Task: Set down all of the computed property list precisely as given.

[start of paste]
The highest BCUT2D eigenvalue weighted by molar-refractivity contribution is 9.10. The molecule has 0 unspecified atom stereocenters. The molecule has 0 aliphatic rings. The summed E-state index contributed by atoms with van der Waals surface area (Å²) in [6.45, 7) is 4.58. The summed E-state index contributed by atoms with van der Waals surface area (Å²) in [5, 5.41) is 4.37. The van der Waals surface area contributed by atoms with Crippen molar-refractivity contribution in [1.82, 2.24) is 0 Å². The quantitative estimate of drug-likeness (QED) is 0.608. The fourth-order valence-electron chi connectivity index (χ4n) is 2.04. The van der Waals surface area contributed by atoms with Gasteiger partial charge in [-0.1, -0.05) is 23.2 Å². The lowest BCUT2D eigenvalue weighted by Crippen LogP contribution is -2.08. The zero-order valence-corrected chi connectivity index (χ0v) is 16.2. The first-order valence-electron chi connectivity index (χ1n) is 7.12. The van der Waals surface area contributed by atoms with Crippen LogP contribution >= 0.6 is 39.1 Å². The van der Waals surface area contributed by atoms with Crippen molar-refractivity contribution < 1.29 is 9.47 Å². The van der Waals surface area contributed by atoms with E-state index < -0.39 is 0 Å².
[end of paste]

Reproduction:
The highest BCUT2D eigenvalue weighted by molar-refractivity contribution is 9.10. The molecule has 0 unspecified atom stereocenters. The molecule has 0 aliphatic rings. The summed E-state index contributed by atoms with van der Waals surface area (Å²) in [6.45, 7) is 4.58. The summed E-state index contributed by atoms with van der Waals surface area (Å²) in [5, 5.41) is 4.37. The van der Waals surface area contributed by atoms with Crippen molar-refractivity contribution in [1.82, 2.24) is 0 Å². The quantitative estimate of drug-likeness (QED) is 0.608. The fourth-order valence-electron chi connectivity index (χ4n) is 2.04. The van der Waals surface area contributed by atoms with Gasteiger partial charge in [-0.1, -0.05) is 23.2 Å². The lowest BCUT2D eigenvalue weighted by Crippen LogP contribution is -2.08. The zero-order valence-corrected chi connectivity index (χ0v) is 16.2. The first-order valence-electron chi connectivity index (χ1n) is 7.12. The van der Waals surface area contributed by atoms with Crippen LogP contribution >= 0.6 is 39.1 Å². The van der Waals surface area contributed by atoms with Crippen molar-refractivity contribution < 1.29 is 9.47 Å². The van der Waals surface area contributed by atoms with E-state index < -0.39 is 0 Å².